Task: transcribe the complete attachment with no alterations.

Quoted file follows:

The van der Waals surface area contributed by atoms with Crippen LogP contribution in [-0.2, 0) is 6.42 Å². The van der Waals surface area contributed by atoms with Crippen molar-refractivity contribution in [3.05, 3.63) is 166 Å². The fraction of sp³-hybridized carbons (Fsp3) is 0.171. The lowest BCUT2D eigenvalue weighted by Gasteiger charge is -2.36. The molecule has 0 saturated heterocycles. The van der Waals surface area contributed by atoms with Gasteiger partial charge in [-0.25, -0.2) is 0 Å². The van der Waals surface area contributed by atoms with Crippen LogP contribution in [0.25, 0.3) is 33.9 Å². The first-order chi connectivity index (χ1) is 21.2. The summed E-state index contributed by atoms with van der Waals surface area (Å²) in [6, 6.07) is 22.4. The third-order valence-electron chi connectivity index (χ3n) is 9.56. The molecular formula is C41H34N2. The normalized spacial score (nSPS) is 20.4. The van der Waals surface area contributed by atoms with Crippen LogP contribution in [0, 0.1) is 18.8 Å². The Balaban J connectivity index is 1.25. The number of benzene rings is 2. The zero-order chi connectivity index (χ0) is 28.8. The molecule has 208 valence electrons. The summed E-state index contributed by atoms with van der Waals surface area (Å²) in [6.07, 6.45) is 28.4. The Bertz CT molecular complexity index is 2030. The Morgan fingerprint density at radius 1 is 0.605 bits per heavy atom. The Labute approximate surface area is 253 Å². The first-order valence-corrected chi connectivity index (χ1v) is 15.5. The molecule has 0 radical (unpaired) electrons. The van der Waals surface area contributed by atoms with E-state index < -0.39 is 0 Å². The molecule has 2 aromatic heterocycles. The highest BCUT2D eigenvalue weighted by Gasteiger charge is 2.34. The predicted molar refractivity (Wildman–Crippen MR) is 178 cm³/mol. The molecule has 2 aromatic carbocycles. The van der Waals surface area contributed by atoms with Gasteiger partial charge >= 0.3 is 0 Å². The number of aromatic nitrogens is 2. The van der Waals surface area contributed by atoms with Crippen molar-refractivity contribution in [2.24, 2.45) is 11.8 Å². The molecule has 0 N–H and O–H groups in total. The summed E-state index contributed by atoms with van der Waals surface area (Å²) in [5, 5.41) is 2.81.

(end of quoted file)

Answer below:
The van der Waals surface area contributed by atoms with Crippen LogP contribution in [-0.2, 0) is 6.42 Å². The van der Waals surface area contributed by atoms with Crippen molar-refractivity contribution in [3.05, 3.63) is 166 Å². The fraction of sp³-hybridized carbons (Fsp3) is 0.171. The lowest BCUT2D eigenvalue weighted by Gasteiger charge is -2.36. The molecule has 0 saturated heterocycles. The van der Waals surface area contributed by atoms with Gasteiger partial charge in [-0.25, -0.2) is 0 Å². The van der Waals surface area contributed by atoms with Crippen LogP contribution in [0.25, 0.3) is 33.9 Å². The first-order chi connectivity index (χ1) is 21.2. The summed E-state index contributed by atoms with van der Waals surface area (Å²) in [6, 6.07) is 22.4. The third-order valence-electron chi connectivity index (χ3n) is 9.56. The molecular formula is C41H34N2. The normalized spacial score (nSPS) is 20.4. The van der Waals surface area contributed by atoms with Crippen LogP contribution in [0, 0.1) is 18.8 Å². The Balaban J connectivity index is 1.25. The number of benzene rings is 2. The zero-order chi connectivity index (χ0) is 28.8. The molecule has 208 valence electrons. The summed E-state index contributed by atoms with van der Waals surface area (Å²) in [6.07, 6.45) is 28.4. The Bertz CT molecular complexity index is 2030. The Morgan fingerprint density at radius 1 is 0.605 bits per heavy atom. The Labute approximate surface area is 253 Å². The first-order valence-corrected chi connectivity index (χ1v) is 15.5. The molecule has 0 radical (unpaired) electrons. The van der Waals surface area contributed by atoms with E-state index < -0.39 is 0 Å². The molecule has 2 aromatic heterocycles. The highest BCUT2D eigenvalue weighted by Gasteiger charge is 2.34. The predicted molar refractivity (Wildman–Crippen MR) is 178 cm³/mol. The molecule has 2 aromatic carbocycles. The van der Waals surface area contributed by atoms with Gasteiger partial charge >= 0.3 is 0 Å². The number of aromatic nitrogens is 2. The van der Waals surface area contributed by atoms with Crippen molar-refractivity contribution in [2.24, 2.45) is 11.8 Å². The molecule has 0 N–H and O–H groups in total. The summed E-state index contributed by atoms with van der Waals surface area (Å²) in [5, 5.41) is 2.81.